Guildford Four 'plot' dismissed: An inquiry into one of Britain's worst miscarriages of justice makes many criticisms but rejects the idea of an official cover-up. Terry Kirby reports
Friday 01 July 1994
Sir John May spent four and a half years deliberating on the case which shattered confidence in the British legal system, but his conclusions were greeted with disappointment. Chris Mullin, the MP who campaigned on behalf of the Four, said they were a 'near perfect replica of the official position' while Alistair Logan, solicitor for two of the Four, said they did not add to knowledge of the affair.
Sir John, 71, a retired appeal court judge, says there were 'individual failings' by police and prosecutors for which 'no rules could provide complete protection'. But he concludes there was no 'specific weakness or inherent fault' in the criminal justice system and rejects alleg ations of deliberate supression of evidence. Yesterday he said: 'I have no doubt that, contrary to the widely held view, there was no conspiracy to convict the Guildford Four or to maintain that conviction.'
Although individuals are named in the 309-page report, it does not specifically point to those said to have 'individual failings'. Sir John says widespread criticism of the criminal justice system over recent miscarrages is 'undesirable'. He also attacks the 'mythology' surrounding the case, which had led to 'significant misrepresentation', and singles out the film In the Name of the Father as 'misleading'.
The report urges that jurors be warned that people in custody can make false confessions and that police are often tempted to force confessions out of those against whom they have intelligence but no other evidence. He repeats the recommendations of the Royal Commission on Criminal Justice that an independent body be established to investigate miscarriages of justice. Sir John was appointed following the Court of Appeal's quashing of the 1975 convictions of Paul Hill, Gerry Conlon, Patrick Armstrong and Carole Richardson for the 1974 Guildford and Woolwich IRA bombings in which seven people died. The convictions were quashed following new evidence suggesting police fabricated the confessions of Mr Armstrong and Mr Hill; three detectives were acquitted of related charges last year. Sir John has already produced interim reports on the related case of the Maguire Seven, cleared by the Court of Appeal in 1991. His final report was delayed in order not to prejudice the trial of the officers.
Mr Logan, solicitor for Ms Richardson and Mr Armstrong, said: 'Four people spent 15 years in jail for an offence they didn't commit and no one really knows after reading that report why that happened.' Mr Mullin, MP for Sunderland South, said: 'It is a report that will satisfy only those responsible for creating this mess in the first place.'
Sir John told a press conference yesterday that there was no evidence of a conspiracy to convict the Four. The report says it is impossible to determine after such a time, whether police used violence or falsified their confessions. Sir John said that given the circumstances of bombings in Guildford, Woolwich and Birmingham, he says he would have been surprised if the police had not adopted a hostile approach. There is no inconsistency, the report says, between the quashing of the Four's convictions by the Court of Appeal in October 1989 and the acquittal last year of three former Surrey police officers on charges relating to falsifying statements by Patrick Armstrong.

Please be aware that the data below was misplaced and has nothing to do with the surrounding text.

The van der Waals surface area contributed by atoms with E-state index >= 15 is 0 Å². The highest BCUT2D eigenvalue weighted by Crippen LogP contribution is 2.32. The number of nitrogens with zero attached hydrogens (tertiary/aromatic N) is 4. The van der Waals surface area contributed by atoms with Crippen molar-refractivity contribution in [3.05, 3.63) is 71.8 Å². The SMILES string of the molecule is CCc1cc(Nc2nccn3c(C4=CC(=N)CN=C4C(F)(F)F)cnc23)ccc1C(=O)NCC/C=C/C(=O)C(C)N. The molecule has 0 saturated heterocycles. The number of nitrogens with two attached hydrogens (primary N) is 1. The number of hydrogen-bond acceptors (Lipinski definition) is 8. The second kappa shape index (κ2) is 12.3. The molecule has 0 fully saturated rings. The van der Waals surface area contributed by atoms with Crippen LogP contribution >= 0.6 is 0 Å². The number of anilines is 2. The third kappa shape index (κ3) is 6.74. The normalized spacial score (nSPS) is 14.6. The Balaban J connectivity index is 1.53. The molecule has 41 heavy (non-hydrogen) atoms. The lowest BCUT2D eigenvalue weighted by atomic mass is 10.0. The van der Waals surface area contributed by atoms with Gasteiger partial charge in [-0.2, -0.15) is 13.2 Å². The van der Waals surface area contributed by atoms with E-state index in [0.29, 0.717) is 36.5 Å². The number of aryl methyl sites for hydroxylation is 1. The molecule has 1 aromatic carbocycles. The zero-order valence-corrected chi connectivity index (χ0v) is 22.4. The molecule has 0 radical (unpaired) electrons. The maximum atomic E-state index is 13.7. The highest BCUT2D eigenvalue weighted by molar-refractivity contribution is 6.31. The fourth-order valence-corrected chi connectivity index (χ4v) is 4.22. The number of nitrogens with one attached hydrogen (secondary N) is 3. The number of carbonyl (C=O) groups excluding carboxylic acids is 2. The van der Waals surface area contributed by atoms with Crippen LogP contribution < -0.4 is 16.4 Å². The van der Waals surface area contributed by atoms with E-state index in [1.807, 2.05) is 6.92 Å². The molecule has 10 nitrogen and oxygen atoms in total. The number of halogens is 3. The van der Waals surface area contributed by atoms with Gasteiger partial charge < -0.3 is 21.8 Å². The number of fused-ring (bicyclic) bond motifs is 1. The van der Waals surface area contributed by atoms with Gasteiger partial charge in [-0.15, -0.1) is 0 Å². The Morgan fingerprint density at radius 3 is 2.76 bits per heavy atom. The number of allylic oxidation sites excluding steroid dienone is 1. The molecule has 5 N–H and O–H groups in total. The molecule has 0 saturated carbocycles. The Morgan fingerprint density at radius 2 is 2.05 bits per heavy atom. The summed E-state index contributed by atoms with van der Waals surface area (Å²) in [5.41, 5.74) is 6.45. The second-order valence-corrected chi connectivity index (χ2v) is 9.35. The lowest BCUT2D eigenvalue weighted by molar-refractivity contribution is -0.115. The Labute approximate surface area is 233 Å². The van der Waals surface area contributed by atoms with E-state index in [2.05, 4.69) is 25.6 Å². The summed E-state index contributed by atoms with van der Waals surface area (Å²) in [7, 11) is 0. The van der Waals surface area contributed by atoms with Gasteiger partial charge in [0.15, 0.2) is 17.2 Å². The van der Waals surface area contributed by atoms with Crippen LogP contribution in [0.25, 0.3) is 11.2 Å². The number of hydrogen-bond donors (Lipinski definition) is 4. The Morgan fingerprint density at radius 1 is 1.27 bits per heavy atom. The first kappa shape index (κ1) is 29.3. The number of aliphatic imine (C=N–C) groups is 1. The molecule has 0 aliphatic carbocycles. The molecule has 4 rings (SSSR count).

'A jury's verdict of not guilty is not a positive declaration of factual innocence. Similarly, a judgment of the Court of Appeal quashing a conviction does not constitute a finding that the appellant did not commit the offence,' the report declares. The alleged fabrication by the Surrey police officers of the confessions led to the quashing of the convictions by the Court of Appeal.
Surrey police are also criticised for twice arresting a man who came forward to support the alibi of Ms Richardson. Sir John says police tried to destroy the alibi, rather than investigate its truth.
The report largely exonerates the Metropolitan police of accusations that they failed to investigate claims by two of the IRA gang arrested after the 1977 Balcombe Street siege that they were involved in the Woolwich bombings. With hindsight, Sir John says, it would have been better if the police had pursued the matter, but criticism cannot be reasonably levelled at them because they regarded the confessions as not inconsistent with the presence at Woolwich of Mr Hill.
Criticism by many lawyers of the Court of Appeal in 1977 for failing to give proper weight to the Balcombe Street confessions was 'ill- founded', Sir John says. But he acknowledges that the Royal Commission on Criminal Justice, of which he was a member, recommended last year that the court change its procedures on admitting new evidence. He criticises the Court of Appeal for relying on Ms Richardson's confession and refusing to consider new alibi evidence in 1977.
The report strongly criticises the decision by the prosecution at the Guildford trial not to disclose to the defence a statement supporting Mr Conlon's alibi.
Sir John also criticises the failure by Crown lawyers and officials in the office of the Director of Public Prosecutions to disclose forensic evidence linking the Woolwich bombing with other bombings that occurred after the arrest of the Four.
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